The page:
Theater Review: “The Lion in Winter” at Everyman Theater

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Jefferson A. Russell as Henry II and Deborah Hazlett as Eleanor in THE LION IN WINTER at Everyman Theatre. Photo credit: Teresa Castracane Photography.

James Goldman’s problematic “The Lion in Winter” is a well-known vehicle for actors to show off their mastery of language, rhythm, and sharp emotional bends. It is largely a duet for the actors playing King Henry II of England (Jefferson A. Russell) and Queen Eleanor, heiress of Aquitaine (Deborah Hazlett). At the Everyman Theatre, these two accomplished actors snatch their roles with delight. As the director Vincent M. Lancisi (founder, artistic director) indicates in his program note: “The whole story that preceded the start of the play is accurate. Everything that happens once the play begins is fiction. Let’s hope that’s true – it’s a royal family that makes the Windsors look like Care Bears.

… the acting is strong throughout and the production is a visual feast.

The action takes place in 1183 over approximately 24 hours at the time of the Christmas Tribunal, an annual gathering of influential families and nobles. On Christmas Eve, Eleanor joins the family after a brief release from her imprisonment in the Tower of London, her home for ten years after inciting her three eldest sons to a rebellion against the king. In his absence, Henry had an affair with Alais (Hannah Kelly), sister of King Philip II of France (Ryan Dalusung), although he has pledged to marry Alais to one of his sons, the heir to the throne of England. The family reunion is haunted from the start by the death of the eldest son, young Henry, in another attempted rebellion earlier that year. This leaves Richard (Grant Emerson Harvey), Geoffrey (Zack Powell) and John (Ben Ribler) to compete to be named heir. There were no primogeniture laws in the England of 1183. Eleanor favors Richard and Henry favors John, who was too young to be involved in the previous revolt. Everyone in the family, including the seemingly sweet and docile Alais, plot, plot, conspire, and counter-plot to determine who will be the next king.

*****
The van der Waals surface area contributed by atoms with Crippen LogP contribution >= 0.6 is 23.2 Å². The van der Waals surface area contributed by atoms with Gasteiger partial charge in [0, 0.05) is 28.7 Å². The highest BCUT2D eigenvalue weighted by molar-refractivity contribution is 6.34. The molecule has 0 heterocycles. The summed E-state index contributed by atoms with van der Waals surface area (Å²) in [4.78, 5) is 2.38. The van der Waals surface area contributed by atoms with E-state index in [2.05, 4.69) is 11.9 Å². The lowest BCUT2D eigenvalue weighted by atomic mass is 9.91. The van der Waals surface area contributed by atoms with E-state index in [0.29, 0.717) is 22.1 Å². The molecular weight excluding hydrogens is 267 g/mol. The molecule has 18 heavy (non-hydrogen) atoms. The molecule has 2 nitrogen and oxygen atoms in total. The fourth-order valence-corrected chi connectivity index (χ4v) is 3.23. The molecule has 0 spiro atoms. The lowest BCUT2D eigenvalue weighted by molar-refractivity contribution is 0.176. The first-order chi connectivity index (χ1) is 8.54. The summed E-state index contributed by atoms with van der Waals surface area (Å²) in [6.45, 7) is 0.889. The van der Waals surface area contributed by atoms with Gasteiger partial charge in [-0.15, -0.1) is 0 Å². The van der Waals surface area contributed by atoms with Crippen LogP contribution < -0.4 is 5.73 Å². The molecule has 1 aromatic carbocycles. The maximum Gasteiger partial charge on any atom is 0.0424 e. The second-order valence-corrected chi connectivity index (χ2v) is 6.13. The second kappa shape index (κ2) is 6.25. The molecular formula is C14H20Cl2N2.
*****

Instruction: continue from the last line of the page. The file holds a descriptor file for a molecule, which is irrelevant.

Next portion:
The production is well-paced, and the endless bickering is mostly humorous and intermittently shocking. After hurling cruel insults at herself and deftly opening up healed wounds, Eleanor finally asks, “For God’s sake, can’t we love each other just a little?” Here is one of the problems with the script. The playwright made it a family drama, albeit of epic proportions, not a commentary on historical events. For the play to work as a domestic drama, you have to see the humanity of the characters somewhere in the story, if only for a few seconds. For all their protested trauma, the characters never reveal the depth of angst or love that would drive them to their actions. There are moments that are getting closer. In Act I, Henry says to Eleanor, “There are times when I miss you.” “Many?” She answers. “Do you doubt it? Henry answers. It could be a revelation of their once deep love, but it’s so short and abrupt that it feels fun, melancholy, but without real pain, as if Eleanor had spent the last ten years living well in Spain rather than in jail. Later in Act II, Henry and Eleanor give in to a passionate kiss – more passion than he ever displays with Alais – and we feel like we’re about to experience raw pathos again. but got pulled out of the moment too quickly and returned to the constant strategy. . Goldman seems to yearn for Shakespearian emotions in one second and delights in reducing them to sitcom the next. If this is the intention of the author, it is not quite successful. Despite these quibbles with the writing, the acting is strong throughout and the production is a visual treat.

Daniel Conway’s set is a highlight of the production. As the audience is seated, we face the wooden arches of Henri’s palace in Chinon, France, topped with a crown-shaped chandelier. The arches evoke a ship or the belly of a whale. A round mosaic floor centers the action like a large mandala. The back wall is beautifully painted to evoke the Bayeux Tapestry of the 1066 Battle of Hastings. linked skulls. David Burdick’s elegant yet understated costumes reinforce the sense of the era and complement the characters. The golden dress worn by Alais later in the play is particularly striking and shows her transformation from mistress to potential queen.

“The Lion in Winter” runs through November 13, 2022 at the Everyman Theater, 315 West Fayette Street, Baltimore, MD 21201. For more information and tickets, you can call the box office at 410.752.2208. Hours: Monday to Friday: 10:00 a.m. to 4:00 p.m.; and Saturday: 12 p.m. – 4 p.m. Tickets can also be purchased online. COVID-Related Health and Safety Requirements: Patrons are encouraged, but not required, to wear masks in theater.

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